June 2 2012
Chicago Unions Want to Shut the State Down
Vicki E. Alger
Just outside of Chicago in a small Elgin church, Chicago Teachers Union officials held a gathering of the faithful—but this was no prayer service.
EAG News reported, “This whole state should be shut down by all the teachers!” That’s what retired teacher Doug Donnan told attendees. The CTU and other labor organizations met to plan how best to “create a crisis” that will result in more money for public schools. Donnan’s game plan was simple: “First of all you have got to get organized and unify yourselves. The second thing you got to do is take some power. And the only way I know how to do that is to organize a strike, legal or not!”
Retired Northern Illinois University psychology professor Jean Pierce also recommended higher taxes targeting “the rich.” But Pierce warned attendees, “please do not call it a progressive income tax, that’s a dirty word, it’s liberal…Call it a graduated rate income tax.”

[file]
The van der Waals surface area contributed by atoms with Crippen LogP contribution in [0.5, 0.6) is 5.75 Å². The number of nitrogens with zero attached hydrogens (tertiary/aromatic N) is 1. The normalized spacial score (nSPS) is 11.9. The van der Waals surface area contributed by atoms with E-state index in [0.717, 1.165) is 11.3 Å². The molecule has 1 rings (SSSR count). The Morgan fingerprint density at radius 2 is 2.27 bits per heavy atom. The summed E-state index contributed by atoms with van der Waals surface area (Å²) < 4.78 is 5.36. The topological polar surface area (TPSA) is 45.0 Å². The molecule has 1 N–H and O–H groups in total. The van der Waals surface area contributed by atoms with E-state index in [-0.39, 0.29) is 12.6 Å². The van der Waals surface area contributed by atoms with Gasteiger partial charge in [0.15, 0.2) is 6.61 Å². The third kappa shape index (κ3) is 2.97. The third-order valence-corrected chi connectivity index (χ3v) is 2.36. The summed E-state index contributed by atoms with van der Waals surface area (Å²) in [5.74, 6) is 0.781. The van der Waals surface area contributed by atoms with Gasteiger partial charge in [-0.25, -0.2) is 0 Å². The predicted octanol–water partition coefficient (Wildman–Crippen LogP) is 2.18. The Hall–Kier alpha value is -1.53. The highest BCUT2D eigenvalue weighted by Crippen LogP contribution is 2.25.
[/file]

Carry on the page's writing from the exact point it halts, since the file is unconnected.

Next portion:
Never mind that average Illinois teacher salaries are the fifth highest in the country at nearly $59,000. Or that the current starting annual teacher pension is around $60,000. Or that the Illinois Teachers Retirement System is careening toward insolvency (it’s more than $40 billion short already) because thus far many teachers have not had to contribute toward their own retirement. State and local taxpayers have been footing the bill.
- As it is, Illinois taxpayers have one of the highest tax burdens nationwide and pay nearly $4,600 per capita in state and local taxes. Here are some other data points apparently not covered during the CTU meeting:
- Illinois public schools spend well above $13,000 per student—over $1,000 more than the national average.
- Meanwhile, Illinois state and local public school revenue is $23.4 billion—two times higher than the national average.
- Taxpayers living elsewhere might also be interested to know that Illinois public schools get an additional $2 billion in federal funding, more than twice the national average.
- For all that spending, Illinois students score about the same or worse than their peers nationwide in reading, math, and science (but they do perform much better in eighth grade writing).
Also not covered in the CTU meeting was the topic of more education options for students, or how shutting the state and classrooms translates into more money.